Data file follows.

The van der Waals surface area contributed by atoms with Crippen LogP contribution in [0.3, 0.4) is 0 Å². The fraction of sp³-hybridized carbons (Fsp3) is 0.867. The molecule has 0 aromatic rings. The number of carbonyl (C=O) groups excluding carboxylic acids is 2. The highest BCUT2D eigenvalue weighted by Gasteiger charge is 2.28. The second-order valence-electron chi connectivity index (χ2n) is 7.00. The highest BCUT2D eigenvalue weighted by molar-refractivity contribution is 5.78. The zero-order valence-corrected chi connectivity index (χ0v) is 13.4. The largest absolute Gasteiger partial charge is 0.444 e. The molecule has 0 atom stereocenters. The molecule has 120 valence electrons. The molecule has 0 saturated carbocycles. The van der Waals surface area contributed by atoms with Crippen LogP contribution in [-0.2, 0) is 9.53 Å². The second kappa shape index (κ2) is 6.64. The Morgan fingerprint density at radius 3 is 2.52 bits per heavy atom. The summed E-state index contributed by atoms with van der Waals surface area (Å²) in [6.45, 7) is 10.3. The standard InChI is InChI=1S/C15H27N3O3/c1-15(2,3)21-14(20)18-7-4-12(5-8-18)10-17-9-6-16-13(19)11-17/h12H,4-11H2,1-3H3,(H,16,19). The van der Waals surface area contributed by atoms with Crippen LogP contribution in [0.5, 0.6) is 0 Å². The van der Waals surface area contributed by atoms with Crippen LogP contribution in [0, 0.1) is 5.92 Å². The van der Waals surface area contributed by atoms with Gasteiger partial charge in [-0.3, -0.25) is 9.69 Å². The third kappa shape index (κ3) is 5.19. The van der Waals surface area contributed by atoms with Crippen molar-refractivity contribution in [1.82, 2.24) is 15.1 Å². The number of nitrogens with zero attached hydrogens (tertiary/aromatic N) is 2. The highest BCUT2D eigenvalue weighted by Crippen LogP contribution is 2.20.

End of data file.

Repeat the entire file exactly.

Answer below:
The van der Waals surface area contributed by atoms with Crippen LogP contribution in [0.3, 0.4) is 0 Å². The fraction of sp³-hybridized carbons (Fsp3) is 0.867. The molecule has 0 aromatic rings. The number of carbonyl (C=O) groups excluding carboxylic acids is 2. The highest BCUT2D eigenvalue weighted by Gasteiger charge is 2.28. The second-order valence-electron chi connectivity index (χ2n) is 7.00. The highest BCUT2D eigenvalue weighted by molar-refractivity contribution is 5.78. The zero-order valence-corrected chi connectivity index (χ0v) is 13.4. The largest absolute Gasteiger partial charge is 0.444 e. The molecule has 0 atom stereocenters. The molecule has 120 valence electrons. The molecule has 0 saturated carbocycles. The van der Waals surface area contributed by atoms with Crippen LogP contribution in [-0.2, 0) is 9.53 Å². The second kappa shape index (κ2) is 6.64. The Morgan fingerprint density at radius 3 is 2.52 bits per heavy atom. The summed E-state index contributed by atoms with van der Waals surface area (Å²) in [6.45, 7) is 10.3. The standard InChI is InChI=1S/C15H27N3O3/c1-15(2,3)21-14(20)18-7-4-12(5-8-18)10-17-9-6-16-13(19)11-17/h12H,4-11H2,1-3H3,(H,16,19). The van der Waals surface area contributed by atoms with Crippen LogP contribution in [0.5, 0.6) is 0 Å². The van der Waals surface area contributed by atoms with Crippen LogP contribution in [0, 0.1) is 5.92 Å². The van der Waals surface area contributed by atoms with Gasteiger partial charge in [-0.3, -0.25) is 9.69 Å². The third kappa shape index (κ3) is 5.19. The van der Waals surface area contributed by atoms with Crippen molar-refractivity contribution in [1.82, 2.24) is 15.1 Å². The number of nitrogens with zero attached hydrogens (tertiary/aromatic N) is 2. The highest BCUT2D eigenvalue weighted by Crippen LogP contribution is 2.20.